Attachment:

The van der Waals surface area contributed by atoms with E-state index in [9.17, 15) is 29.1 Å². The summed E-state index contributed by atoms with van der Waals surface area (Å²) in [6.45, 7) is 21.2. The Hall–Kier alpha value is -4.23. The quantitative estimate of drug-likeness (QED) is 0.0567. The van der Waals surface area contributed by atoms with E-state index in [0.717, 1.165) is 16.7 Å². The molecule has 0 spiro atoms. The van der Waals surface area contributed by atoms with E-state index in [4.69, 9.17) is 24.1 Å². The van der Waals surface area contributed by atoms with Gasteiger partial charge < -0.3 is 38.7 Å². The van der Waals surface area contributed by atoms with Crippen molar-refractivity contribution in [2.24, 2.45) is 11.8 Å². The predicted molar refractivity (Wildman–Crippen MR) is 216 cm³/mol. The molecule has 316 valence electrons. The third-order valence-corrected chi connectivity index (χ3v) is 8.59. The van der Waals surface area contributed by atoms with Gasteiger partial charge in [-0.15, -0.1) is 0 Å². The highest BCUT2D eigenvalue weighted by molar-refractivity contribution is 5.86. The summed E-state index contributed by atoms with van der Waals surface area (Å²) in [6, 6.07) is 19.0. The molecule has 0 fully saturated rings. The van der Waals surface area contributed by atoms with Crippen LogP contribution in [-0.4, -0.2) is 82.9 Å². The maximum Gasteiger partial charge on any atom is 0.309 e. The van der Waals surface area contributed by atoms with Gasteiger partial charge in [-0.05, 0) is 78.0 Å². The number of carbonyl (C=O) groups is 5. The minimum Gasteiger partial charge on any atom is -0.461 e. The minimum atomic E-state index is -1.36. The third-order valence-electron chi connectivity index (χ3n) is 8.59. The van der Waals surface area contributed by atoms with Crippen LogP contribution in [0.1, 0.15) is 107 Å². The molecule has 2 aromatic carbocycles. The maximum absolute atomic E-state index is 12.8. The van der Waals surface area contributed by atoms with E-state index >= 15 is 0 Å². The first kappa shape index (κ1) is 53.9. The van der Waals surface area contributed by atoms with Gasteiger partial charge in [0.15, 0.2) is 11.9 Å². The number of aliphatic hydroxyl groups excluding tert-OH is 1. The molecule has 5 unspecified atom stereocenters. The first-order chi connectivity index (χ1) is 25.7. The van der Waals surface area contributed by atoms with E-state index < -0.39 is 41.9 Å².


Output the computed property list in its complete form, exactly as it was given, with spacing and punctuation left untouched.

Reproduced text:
The van der Waals surface area contributed by atoms with E-state index in [9.17, 15) is 29.1 Å². The summed E-state index contributed by atoms with van der Waals surface area (Å²) in [6.45, 7) is 21.2. The Hall–Kier alpha value is -4.23. The quantitative estimate of drug-likeness (QED) is 0.0567. The van der Waals surface area contributed by atoms with E-state index in [0.717, 1.165) is 16.7 Å². The molecule has 0 spiro atoms. The van der Waals surface area contributed by atoms with E-state index in [4.69, 9.17) is 24.1 Å². The van der Waals surface area contributed by atoms with Gasteiger partial charge < -0.3 is 38.7 Å². The van der Waals surface area contributed by atoms with Crippen molar-refractivity contribution in [2.24, 2.45) is 11.8 Å². The predicted molar refractivity (Wildman–Crippen MR) is 216 cm³/mol. The molecule has 316 valence electrons. The third-order valence-corrected chi connectivity index (χ3v) is 8.59. The van der Waals surface area contributed by atoms with Gasteiger partial charge in [-0.15, -0.1) is 0 Å². The highest BCUT2D eigenvalue weighted by molar-refractivity contribution is 5.86. The summed E-state index contributed by atoms with van der Waals surface area (Å²) in [6, 6.07) is 19.0. The molecule has 0 fully saturated rings. The van der Waals surface area contributed by atoms with Crippen LogP contribution in [-0.4, -0.2) is 82.9 Å². The maximum Gasteiger partial charge on any atom is 0.309 e. The van der Waals surface area contributed by atoms with Gasteiger partial charge in [-0.05, 0) is 78.0 Å². The number of carbonyl (C=O) groups is 5. The minimum Gasteiger partial charge on any atom is -0.461 e. The minimum atomic E-state index is -1.36. The third-order valence-electron chi connectivity index (χ3n) is 8.59. The van der Waals surface area contributed by atoms with Crippen LogP contribution in [0.1, 0.15) is 107 Å². The molecule has 2 aromatic carbocycles. The maximum absolute atomic E-state index is 12.8. The van der Waals surface area contributed by atoms with E-state index >= 15 is 0 Å². The first kappa shape index (κ1) is 53.9. The van der Waals surface area contributed by atoms with Gasteiger partial charge in [0.15, 0.2) is 11.9 Å². The number of aliphatic hydroxyl groups excluding tert-OH is 1. The molecule has 5 unspecified atom stereocenters. The first-order chi connectivity index (χ1) is 25.7. The van der Waals surface area contributed by atoms with E-state index < -0.39 is 41.9 Å².